Monday, February 12, 2007

Thank You, Mr. Scargill

Back in “The Good Old Days”, the UK was essentially ruled not by the Government, but by a band of extreme left-wing trade unions. By January 1974, the coal mining strike led by one Arthur Scargill (who used hairspray to keep his comb-over in place) of the National Union of Mineworkers had meant that, as coal supplies dwindled, the UK Government had to impose a three day week on businesses, whereby they could only work for three days a week, unless they could work without electricity. The Conservative Government of the day decided to go to the country in March 1974, where they lost the Election. The new Labour Government granted Scargill virtually his every wish, including a 35% increase in wages for miners. The price of coal went up 22% as a result. It was another 10 years before Scargill tried his luck again against Mrs. Thatcher, who had seen off the Labour Party in 1979, and Scargill was seething with anger over that situation. By now, the British public realized that Scargill was dangerous as he had his own political agenda – he made Hoffa seem like a nice guy. Many of his own union members turned their backs on him. The Coal Board (funded by the taxpayer) management was able to introduce ‘reforms’ which meant that unprofitable coal mines were closed. From about 170 mines in 1984, there are today a mere 20 or so.

I digress, and I’m sure that, Dear Reader, you are on the edge of your seat as to why the title of this tome. During the period of the Three Day Week, I was employed in the IT Department of a major UK bank. It had about 3,400 branches. A group of about six of us was charged with finding a solution to the bank’s need to service customers’ accounts. It was obvious that getting power to our computer center was going to be a problem. We looked at buying vast numbers of oil tankers/trucks which could power back-up generators, but this proved impractical – we were in the middle of the City of London, and the computers occupied three floors of the 30 storey building – 24th to 26th. We did in fact buy a tanker, but it sank into some mud at the place we kept it. Insufficient planning I guess.

We decided to examine the bank’s profits. It turned out that 85% of the bank’s profits came from a mere 15 branches. It was decided that we would service the computer/accounting needs of those branches, and let the rest fend for themselves during the ‘dark’ days. This system worked well for the duration of the Three Day Week. We would power the computers only for a few hours each day, which meant we had enough to keep those branches going.

Now, as an extension of this exercise, our group was charged to find out why the remaining 3,385 branches or so were not contributing as much to the profits – I felt that this was outside our bailiwick as IT guys, but I was over-ruled. This erstwhile group was sent into the wilds of Oxfordshire, and we spent our days in an 18th century country house which belonged to the bank. This country house had about 30 bedrooms, but we were the sole occupants. Each evening, after a sumptuous dinner where they even served a choice for the cheese course – about 10 - we would sneak out to the local village pub to play darts with the locals. Sadly, we always lost.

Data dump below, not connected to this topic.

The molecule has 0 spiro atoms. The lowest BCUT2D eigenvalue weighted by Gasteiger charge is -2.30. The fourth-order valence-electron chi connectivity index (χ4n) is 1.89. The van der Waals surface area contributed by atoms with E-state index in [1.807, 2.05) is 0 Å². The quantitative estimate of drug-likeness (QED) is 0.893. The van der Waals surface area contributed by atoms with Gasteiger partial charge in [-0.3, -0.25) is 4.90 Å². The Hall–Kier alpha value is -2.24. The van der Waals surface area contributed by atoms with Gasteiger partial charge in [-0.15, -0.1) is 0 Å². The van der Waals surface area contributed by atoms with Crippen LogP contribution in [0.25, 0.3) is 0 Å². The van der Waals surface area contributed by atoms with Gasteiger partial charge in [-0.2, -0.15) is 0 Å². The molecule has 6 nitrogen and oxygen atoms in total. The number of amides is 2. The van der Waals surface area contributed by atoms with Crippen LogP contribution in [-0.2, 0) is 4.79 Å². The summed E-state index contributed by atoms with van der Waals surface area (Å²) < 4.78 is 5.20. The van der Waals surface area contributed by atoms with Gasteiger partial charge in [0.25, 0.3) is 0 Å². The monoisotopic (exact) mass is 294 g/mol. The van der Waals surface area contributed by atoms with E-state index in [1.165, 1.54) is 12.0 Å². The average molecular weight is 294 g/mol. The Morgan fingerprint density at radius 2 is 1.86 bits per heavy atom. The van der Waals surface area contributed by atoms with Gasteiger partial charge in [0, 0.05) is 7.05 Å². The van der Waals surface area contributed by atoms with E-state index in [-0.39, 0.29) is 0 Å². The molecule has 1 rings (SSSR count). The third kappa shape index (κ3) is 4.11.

I digress again. Many branches were contributing to the bank’s profits, but on a much smaller scale. After much scratching of heads and research, we were able to determine that the actual cost of processing a single cheque (check) was about £1 ($2). And this back in 1974 when the average cheque was about £5. Cheques were the norm in those days. All bills were paid by cheque, whether it be grocery bill, or utility bill.

The motley crew of six were set a target – how can modern IT help this situation. We had meetings with other banks, and we eventually agreed on the standard for the magnetic stripe on the back of bank cards – still used to this day. The rest is history as they say.

The Internet has meant that I haven’t issued a check since May last year. And that was only for the Internal Revenue Service (IRS) here in the US. They can’t take online payments. I suspect that if they could, they could cut their staff numbers dramatically, but I fear that would be politically incorrect to do so.

I understand from people I know at one of the US’ largest bank that the cost of an electronic card transaction is under 2 cents (1 penny) these days, but there is no available cost for a check transaction. I still cringe when I see someone at the checkout desk of the local supermarket get a check/cheque out. They delay the line, but must cost the banks a fortune in processing fees. But I suspect they enjoy the two day grace period they get before the check is presented to the customer’s bank.

Thank you Mr. Scargill. Without you, I suspect none of this would have happened for several more years.

Here endeth today’s lesson.